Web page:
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The Skull of Robert Burns


The Skull of Robert Burns - A Curiosity?

Pictured below is a cast of the Skull of Robert Burns.

In many ways, it is almost shameful to portray the great man in this rather distasteful way, and holding the heavy plaster cast in your hands has a definite feeling of morbid curiosity. At the same time however, most who see the cast are able to set aside these naturally negative emotions, and feel a strong sense of wonder, admiration and humility.


Originally the cast was taken when Burns body was exhumed for study at the turn of the century. This is an exact plaster cast taken from the original mould, and is the property of The Irvine Burns Club, which owns some of the greatest treasures associated with Burns.

Some time after the death of Burns, and amidst growing recognition of the genius that had been lost, increasing attention was drawn to every aspect of his life. His intellectual capacity was undoubted and as such, led the medical profession of the day to consider the known physical attributes of the great man.

Great debate centred on basic biological assumptions, that great minds often carried certain characteristics ! Did Burns have a large head ? Did he have a high forehead ? Was there any other physical characteristics which could be compared with other intellectual giants? The debate went on.

When the body of Robert Burns was subsequently exhumed, permission was given to study his skull. It was at this time the cast was taken……together with every conceivable measurement and analysis known at that time. Quite frankly, the general assumptions and debate of the day were at best completely inaccurate, and at worst….totally unjustified. ( I suppose hindsight is a great thing!)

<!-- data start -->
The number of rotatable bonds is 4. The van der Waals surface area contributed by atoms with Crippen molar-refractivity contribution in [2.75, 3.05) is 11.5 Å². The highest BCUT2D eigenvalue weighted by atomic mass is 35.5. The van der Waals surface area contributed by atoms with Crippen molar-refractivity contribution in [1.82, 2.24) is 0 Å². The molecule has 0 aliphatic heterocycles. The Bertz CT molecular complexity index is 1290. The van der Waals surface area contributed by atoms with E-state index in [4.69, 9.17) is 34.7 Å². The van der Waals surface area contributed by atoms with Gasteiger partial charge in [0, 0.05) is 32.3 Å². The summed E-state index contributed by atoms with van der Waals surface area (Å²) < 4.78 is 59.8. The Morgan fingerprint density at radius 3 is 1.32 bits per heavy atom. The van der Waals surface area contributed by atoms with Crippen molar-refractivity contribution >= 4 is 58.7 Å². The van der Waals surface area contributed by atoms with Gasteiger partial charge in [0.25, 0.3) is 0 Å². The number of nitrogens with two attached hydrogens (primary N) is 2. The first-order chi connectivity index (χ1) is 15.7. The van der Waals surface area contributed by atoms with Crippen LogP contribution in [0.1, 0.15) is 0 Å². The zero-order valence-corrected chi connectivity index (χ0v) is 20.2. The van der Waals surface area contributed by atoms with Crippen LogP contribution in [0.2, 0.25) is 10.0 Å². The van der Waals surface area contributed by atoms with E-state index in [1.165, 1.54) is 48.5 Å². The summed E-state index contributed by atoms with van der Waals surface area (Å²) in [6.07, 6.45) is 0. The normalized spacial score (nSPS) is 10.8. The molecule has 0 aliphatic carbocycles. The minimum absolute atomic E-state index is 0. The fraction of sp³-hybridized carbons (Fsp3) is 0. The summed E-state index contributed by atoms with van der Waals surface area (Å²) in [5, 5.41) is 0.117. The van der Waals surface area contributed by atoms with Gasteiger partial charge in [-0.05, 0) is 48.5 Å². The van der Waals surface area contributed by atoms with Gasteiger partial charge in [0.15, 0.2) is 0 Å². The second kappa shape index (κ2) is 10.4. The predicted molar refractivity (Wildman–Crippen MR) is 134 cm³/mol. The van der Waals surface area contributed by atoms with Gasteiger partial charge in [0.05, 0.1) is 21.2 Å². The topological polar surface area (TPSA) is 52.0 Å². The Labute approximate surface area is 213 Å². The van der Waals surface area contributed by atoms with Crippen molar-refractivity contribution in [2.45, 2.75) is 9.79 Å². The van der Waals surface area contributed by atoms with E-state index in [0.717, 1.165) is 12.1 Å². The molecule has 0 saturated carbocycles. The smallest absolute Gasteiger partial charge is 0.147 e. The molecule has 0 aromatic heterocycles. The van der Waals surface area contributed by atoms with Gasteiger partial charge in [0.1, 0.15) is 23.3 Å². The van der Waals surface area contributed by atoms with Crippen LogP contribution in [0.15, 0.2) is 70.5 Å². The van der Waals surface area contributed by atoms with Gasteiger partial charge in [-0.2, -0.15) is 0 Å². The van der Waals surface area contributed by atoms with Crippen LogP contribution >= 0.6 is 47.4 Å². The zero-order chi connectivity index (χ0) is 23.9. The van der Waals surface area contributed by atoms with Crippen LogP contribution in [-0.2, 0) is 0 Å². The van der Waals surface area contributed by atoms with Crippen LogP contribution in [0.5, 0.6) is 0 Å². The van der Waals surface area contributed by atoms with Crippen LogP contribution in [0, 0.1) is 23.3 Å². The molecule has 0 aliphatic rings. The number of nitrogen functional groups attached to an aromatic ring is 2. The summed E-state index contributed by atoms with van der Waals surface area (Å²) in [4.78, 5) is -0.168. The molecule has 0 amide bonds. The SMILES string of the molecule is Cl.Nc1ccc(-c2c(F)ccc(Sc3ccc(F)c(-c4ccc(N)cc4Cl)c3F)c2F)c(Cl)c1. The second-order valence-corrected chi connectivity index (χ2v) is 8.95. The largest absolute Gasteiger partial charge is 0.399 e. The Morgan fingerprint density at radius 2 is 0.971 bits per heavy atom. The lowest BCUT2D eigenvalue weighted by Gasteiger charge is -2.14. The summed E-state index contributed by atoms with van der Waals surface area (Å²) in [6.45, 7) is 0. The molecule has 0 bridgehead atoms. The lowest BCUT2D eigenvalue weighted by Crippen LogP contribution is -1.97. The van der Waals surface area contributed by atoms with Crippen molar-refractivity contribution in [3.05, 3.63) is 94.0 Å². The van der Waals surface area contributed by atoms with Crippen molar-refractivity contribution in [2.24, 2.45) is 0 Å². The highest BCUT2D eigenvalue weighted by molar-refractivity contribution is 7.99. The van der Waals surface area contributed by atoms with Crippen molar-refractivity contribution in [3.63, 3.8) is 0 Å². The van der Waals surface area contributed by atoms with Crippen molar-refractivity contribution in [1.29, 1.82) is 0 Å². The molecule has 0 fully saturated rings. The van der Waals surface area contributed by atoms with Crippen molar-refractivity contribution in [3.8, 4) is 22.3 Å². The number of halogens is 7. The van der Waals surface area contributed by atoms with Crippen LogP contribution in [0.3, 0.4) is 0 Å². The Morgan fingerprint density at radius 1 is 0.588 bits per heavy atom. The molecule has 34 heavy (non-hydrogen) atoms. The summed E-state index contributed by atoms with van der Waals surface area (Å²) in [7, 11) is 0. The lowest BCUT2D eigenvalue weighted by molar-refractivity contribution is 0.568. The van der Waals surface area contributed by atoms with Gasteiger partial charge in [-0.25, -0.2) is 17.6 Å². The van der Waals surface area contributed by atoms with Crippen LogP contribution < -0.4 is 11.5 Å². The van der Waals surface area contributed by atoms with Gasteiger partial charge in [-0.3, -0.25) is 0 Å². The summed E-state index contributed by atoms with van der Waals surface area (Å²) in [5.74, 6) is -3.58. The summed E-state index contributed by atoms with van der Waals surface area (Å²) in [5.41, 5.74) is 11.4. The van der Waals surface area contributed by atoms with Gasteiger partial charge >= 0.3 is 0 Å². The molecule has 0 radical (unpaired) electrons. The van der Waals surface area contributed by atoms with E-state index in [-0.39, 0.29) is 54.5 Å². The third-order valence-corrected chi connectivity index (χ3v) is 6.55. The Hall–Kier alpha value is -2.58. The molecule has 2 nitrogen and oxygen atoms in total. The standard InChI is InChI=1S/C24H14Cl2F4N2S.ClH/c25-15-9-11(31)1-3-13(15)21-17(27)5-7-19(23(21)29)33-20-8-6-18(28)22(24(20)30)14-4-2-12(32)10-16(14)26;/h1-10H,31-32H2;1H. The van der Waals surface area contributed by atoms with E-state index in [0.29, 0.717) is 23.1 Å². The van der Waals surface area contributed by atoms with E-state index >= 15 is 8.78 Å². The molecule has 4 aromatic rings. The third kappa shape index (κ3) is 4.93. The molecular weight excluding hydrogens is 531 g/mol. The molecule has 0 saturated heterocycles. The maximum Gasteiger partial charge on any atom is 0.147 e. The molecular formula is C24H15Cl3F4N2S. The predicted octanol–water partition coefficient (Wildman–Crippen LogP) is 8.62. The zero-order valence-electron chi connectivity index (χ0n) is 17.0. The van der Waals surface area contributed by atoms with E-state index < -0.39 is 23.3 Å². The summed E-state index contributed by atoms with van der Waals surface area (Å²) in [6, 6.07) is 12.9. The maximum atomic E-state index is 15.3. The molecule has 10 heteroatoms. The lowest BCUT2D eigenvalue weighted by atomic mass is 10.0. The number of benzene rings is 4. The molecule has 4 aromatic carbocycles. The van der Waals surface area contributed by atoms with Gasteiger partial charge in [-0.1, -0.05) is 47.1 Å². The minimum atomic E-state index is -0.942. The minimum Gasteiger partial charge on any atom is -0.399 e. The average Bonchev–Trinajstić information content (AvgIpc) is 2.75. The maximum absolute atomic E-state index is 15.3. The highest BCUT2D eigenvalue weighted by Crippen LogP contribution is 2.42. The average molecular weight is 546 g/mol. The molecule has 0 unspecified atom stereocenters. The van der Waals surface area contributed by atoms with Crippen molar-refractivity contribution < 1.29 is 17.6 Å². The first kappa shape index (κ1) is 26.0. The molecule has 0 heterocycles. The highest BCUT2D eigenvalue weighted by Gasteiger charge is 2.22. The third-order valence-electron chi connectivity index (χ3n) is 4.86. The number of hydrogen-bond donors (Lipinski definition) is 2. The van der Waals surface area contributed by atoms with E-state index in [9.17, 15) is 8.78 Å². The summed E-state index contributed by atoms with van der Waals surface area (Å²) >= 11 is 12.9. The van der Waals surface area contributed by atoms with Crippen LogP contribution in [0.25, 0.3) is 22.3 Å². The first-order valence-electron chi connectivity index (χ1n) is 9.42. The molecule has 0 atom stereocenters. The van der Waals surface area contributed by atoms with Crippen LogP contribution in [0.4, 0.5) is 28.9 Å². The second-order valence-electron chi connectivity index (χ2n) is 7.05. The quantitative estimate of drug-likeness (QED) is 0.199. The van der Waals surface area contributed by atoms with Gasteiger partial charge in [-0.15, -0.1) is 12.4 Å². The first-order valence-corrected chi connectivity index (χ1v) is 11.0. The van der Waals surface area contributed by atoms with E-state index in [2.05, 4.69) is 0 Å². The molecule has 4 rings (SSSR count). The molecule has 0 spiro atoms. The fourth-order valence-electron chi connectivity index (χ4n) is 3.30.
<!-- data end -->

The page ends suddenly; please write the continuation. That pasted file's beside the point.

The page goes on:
It was indeed noted that Robert Burns had a rather large head, often associated with people of superior intellect and this is evident when you see the actual cast. Whilst it is not significantly large, its size is noticeable.


So what conclusions can be drawn from this exercise? I suppose the basic facts uncovered do give some additional, albeit questionable, insight into Burns. That the cast of the Skull exists at all, does evoke a strong emotional link with something more tangible….in the same way we are drawn to other morbid curiosities.

In this instance however, we know that this was a man without equal. His story is incredible, his work exceptional, and his memory undying.

The most fitting tribute to Robert Burns is the continuity of his memory, the ever growing "fan club" that is represented in Burns Clubs throughout the world, and the symbolic use of his words and beliefs within a modern multi-cultural society.

We close this article with the words to "The Star O Rabbie Burns", a simple ballad, regularly sung in his memory and which pays great tribute to him.

The Star O Robbie Burns

There is a star whose beaming ray
Is shed on every clime
It shines by night, it shines by day,
And ne'er grows dim wi' time.

It rose upon the banks o' Ayr,
It shone on Doon's clear stream
A hundred years are gane and mair,
Yet brighter grows its beam.

(Chorus)

Let Kings and courtiers rise and fall,
This world has many turns,
But brightly beams, abin them all,
The Star O Robbie Burns


 
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2008 The Robert Burns World Federation